A new way of using artificial intelligence to predict cancer from patient data without putting personal information at risk has been developed.
Artificial intelligence (AI) can analyse large amounts of data, such as images or trial results, and can identify patterns often undetectable by humans, making it highly valuable in speeding up disease detection, diagnosis and treatment.
But using the technology in medical settings can be controversial because of the risk of accidental data release and many systems are owned and controlled by private companies, giving them access to confidential patient data – and the responsibility for protecting it.
A team of researchers set out to discover whether a form of AI called swarm learning could be used to help computers predict cancer in medical images of patient tissue samples, without releasing the data from hospitals.
Swarm learning trains AI algorithms to detect patterns in data that is held by a hospital or university, such as genetic changes within images of human tissue. The swarm learning system then sends this newly trained algorithm – but importantly no local data or patient information – to a central computer.
There, it is combined with algorithms generated by other hospitals in an identical way to create an optimised algorithm. This is then sent back to the original hospital, where it is reapplied to the original data, improving detection of genetic changes thanks to its more sensitive detection capabilities.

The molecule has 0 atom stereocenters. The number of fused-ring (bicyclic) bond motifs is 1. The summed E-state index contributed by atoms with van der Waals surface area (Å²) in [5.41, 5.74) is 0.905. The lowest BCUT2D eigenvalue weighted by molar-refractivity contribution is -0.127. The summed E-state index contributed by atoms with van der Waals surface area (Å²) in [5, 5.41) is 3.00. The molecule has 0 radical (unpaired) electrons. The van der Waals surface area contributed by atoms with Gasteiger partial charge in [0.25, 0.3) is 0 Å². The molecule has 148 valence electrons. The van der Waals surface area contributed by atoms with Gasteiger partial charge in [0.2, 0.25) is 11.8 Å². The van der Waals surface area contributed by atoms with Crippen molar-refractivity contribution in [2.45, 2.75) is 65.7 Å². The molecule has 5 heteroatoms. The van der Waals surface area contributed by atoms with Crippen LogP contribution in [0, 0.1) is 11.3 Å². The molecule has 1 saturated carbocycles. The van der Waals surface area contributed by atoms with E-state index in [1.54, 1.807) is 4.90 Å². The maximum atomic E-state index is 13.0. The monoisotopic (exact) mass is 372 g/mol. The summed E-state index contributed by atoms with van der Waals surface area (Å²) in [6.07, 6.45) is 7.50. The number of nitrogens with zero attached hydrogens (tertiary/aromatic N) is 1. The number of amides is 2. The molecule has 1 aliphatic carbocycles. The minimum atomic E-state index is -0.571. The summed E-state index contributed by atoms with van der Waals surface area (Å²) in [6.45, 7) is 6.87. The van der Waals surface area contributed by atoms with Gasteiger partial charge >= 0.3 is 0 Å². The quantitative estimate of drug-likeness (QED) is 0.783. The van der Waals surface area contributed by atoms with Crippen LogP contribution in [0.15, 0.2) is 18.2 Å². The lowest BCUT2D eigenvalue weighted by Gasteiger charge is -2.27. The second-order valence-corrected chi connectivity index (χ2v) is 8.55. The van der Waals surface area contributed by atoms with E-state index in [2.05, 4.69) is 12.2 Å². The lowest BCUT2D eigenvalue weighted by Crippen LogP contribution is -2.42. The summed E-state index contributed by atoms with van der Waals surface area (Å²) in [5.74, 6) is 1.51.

By undertaking this several times, the algorithm can be improved and one created that works on all the data sets. This means that the technique can be applied without the need for any data to be released to third party companies or to be sent between hospitals or across international borders.
The team trained AI algorithms on study data from three groups of patients from Northern Ireland, Germany and the USA. The algorithms were tested on two large sets of data images generated at Leeds and were found to have successfully learned how to predict the presence of different subtypes of cancer in the images.
The research was led by Jakob Nikolas Kather, Visiting Associate Professor at Leeds’ School of Medicine and Researcher at the University Hospital RWTH Aachen. The team included Professors Heike Grabsch and Phil Quirke, and Dr Nick West from Leeds’ School of Medicine.
Dr Kather said: “Based on data from over 5,000 patients, we were able to show that AI models trained with swarm learning can predict clinically relevant genetic changes directly from images of tissue from colon tumors.”
Phil Quirke, Professor of Pathology at Leeds, said: “We have shown that swarm learning can be used in medicine to train independent AI algorithms for any image analysis task. This means it is possible to overcome the need for data transfer without institutions having to relinquish secure control of their data.
“Creating an AI system which can perform this task improves our ability to apply AI in the future.”